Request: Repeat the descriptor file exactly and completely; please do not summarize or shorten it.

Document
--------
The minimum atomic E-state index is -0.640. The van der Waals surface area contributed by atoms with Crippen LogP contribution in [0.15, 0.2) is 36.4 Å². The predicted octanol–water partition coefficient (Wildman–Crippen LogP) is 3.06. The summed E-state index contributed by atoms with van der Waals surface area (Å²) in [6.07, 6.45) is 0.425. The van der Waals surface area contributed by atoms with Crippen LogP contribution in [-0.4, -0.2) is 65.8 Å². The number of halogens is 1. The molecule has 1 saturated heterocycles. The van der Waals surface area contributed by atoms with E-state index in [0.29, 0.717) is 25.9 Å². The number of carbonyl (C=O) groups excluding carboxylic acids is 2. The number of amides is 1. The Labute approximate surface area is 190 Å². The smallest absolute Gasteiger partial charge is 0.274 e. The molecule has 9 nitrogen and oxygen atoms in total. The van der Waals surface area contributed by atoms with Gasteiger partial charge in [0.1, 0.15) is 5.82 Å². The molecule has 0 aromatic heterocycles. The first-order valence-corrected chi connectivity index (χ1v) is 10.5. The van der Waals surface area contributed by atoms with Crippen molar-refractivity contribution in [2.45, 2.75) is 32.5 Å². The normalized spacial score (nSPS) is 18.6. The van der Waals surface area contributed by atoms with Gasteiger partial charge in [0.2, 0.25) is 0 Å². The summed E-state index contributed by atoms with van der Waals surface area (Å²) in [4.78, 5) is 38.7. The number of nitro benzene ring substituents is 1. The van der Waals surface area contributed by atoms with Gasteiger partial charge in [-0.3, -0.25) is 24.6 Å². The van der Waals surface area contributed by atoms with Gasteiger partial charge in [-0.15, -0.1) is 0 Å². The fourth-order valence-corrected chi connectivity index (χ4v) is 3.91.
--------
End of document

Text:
The minimum atomic E-state index is -0.640. The van der Waals surface area contributed by atoms with Crippen LogP contribution in [0.15, 0.2) is 36.4 Å². The predicted octanol–water partition coefficient (Wildman–Crippen LogP) is 3.06. The summed E-state index contributed by atoms with van der Waals surface area (Å²) in [6.07, 6.45) is 0.425. The van der Waals surface area contributed by atoms with Crippen LogP contribution in [-0.4, -0.2) is 65.8 Å². The number of halogens is 1. The molecule has 1 saturated heterocycles. The van der Waals surface area contributed by atoms with E-state index in [0.29, 0.717) is 25.9 Å². The number of carbonyl (C=O) groups excluding carboxylic acids is 2. The number of amides is 1. The Labute approximate surface area is 190 Å². The smallest absolute Gasteiger partial charge is 0.274 e. The molecule has 9 nitrogen and oxygen atoms in total. The van der Waals surface area contributed by atoms with Gasteiger partial charge in [0.1, 0.15) is 5.82 Å². The molecule has 0 aromatic heterocycles. The first-order valence-corrected chi connectivity index (χ1v) is 10.5. The van der Waals surface area contributed by atoms with Crippen molar-refractivity contribution in [2.45, 2.75) is 32.5 Å². The normalized spacial score (nSPS) is 18.6. The van der Waals surface area contributed by atoms with Gasteiger partial charge in [0.2, 0.25) is 0 Å². The summed E-state index contributed by atoms with van der Waals surface area (Å²) in [4.78, 5) is 38.7. The number of nitro benzene ring substituents is 1. The van der Waals surface area contributed by atoms with Gasteiger partial charge in [-0.3, -0.25) is 24.6 Å². The van der Waals surface area contributed by atoms with Gasteiger partial charge in [-0.15, -0.1) is 0 Å². The fourth-order valence-corrected chi connectivity index (χ4v) is 3.91.